• The size of the loading required to cause a bone to fail (i.e. fracture or rupture) decreases as the number of loading cycles increases.


Stress Causing Failure vs. # of Loading Cycles


The elbow joint (courtesy MMG)

There are several important Ligaments in the elbow. Ligaments are soft tissue structures that connect bones to bones. The ligaments around a joint usually combine together to form a joint capsule. A joint capsule is a watertight sac that surrounds a joint and contains lubricating fluid called synovial fluid.


The Ulna Collateral Ligament (courtesy MMG)

In the elbow, two of the most important ligaments are the medial collateral ligament and the lateral collateral ligament. The medial collateral is on the inside of the elbow, and the lateral is on the outside. Together these two ligaments connect the humerus to the ulna and keep it tightly in place as it slides through the groove at the end of the humerus. These ligaments are the main source of stability for the elbow.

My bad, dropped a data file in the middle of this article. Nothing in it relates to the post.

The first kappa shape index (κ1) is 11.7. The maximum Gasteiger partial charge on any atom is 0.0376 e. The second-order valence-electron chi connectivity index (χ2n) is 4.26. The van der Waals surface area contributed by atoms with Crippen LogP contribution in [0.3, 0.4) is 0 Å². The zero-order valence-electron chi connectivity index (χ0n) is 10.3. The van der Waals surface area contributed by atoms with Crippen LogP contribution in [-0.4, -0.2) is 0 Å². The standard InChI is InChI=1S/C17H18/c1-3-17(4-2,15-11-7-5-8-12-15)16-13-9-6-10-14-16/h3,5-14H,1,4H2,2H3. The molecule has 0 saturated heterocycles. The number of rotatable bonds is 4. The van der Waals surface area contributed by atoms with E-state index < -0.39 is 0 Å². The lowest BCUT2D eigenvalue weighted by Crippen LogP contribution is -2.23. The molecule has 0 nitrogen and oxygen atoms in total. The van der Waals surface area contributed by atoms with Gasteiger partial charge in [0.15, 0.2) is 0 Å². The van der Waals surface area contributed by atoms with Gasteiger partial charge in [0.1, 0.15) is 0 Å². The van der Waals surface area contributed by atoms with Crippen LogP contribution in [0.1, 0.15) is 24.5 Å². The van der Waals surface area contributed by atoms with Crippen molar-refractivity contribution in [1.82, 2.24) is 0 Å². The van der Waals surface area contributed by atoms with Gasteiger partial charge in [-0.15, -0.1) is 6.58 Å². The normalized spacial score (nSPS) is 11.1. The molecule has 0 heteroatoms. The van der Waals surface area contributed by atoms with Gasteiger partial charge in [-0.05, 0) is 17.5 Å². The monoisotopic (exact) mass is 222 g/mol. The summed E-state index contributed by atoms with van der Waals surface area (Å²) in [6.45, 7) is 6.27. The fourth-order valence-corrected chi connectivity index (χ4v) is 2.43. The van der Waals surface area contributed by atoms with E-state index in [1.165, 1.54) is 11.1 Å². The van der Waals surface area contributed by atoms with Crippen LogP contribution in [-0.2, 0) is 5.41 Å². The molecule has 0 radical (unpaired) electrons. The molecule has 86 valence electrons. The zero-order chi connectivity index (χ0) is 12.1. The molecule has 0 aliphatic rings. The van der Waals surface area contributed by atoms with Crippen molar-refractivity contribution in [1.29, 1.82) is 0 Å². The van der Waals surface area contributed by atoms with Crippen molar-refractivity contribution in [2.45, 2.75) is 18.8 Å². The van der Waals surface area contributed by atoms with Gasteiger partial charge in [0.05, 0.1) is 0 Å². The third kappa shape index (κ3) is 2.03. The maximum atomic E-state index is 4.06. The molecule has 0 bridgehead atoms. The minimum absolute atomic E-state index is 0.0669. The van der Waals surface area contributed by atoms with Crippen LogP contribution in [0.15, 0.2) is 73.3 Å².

In such dynamic art as karate it is extremely important to understand the physical rules on the one hand and their use in connection with the performance of the techniques. When executing a karate technique it is not only important to move the hand or the foot in the correct way but in each technique the insertion of the whole body has to be visible. e.g Zenkutsu Dachi or Sanchin Dachi (especially in Go-Ju Ryu karate the change between tension and relaxation appears very well.) At the point of a strike all the muscles have to be in tension. This is necessary to make sure, that for this moment the force can be transmitted in the best possible way from the target point at the opponent through the body into the floor. The transmission of the force is made sure by correct techniques, well trained muscles of the skeleton, the muscles of the stomach and the persons own stability in the standing position (the stance must not include that of the extreme that there is not enough mobility existent).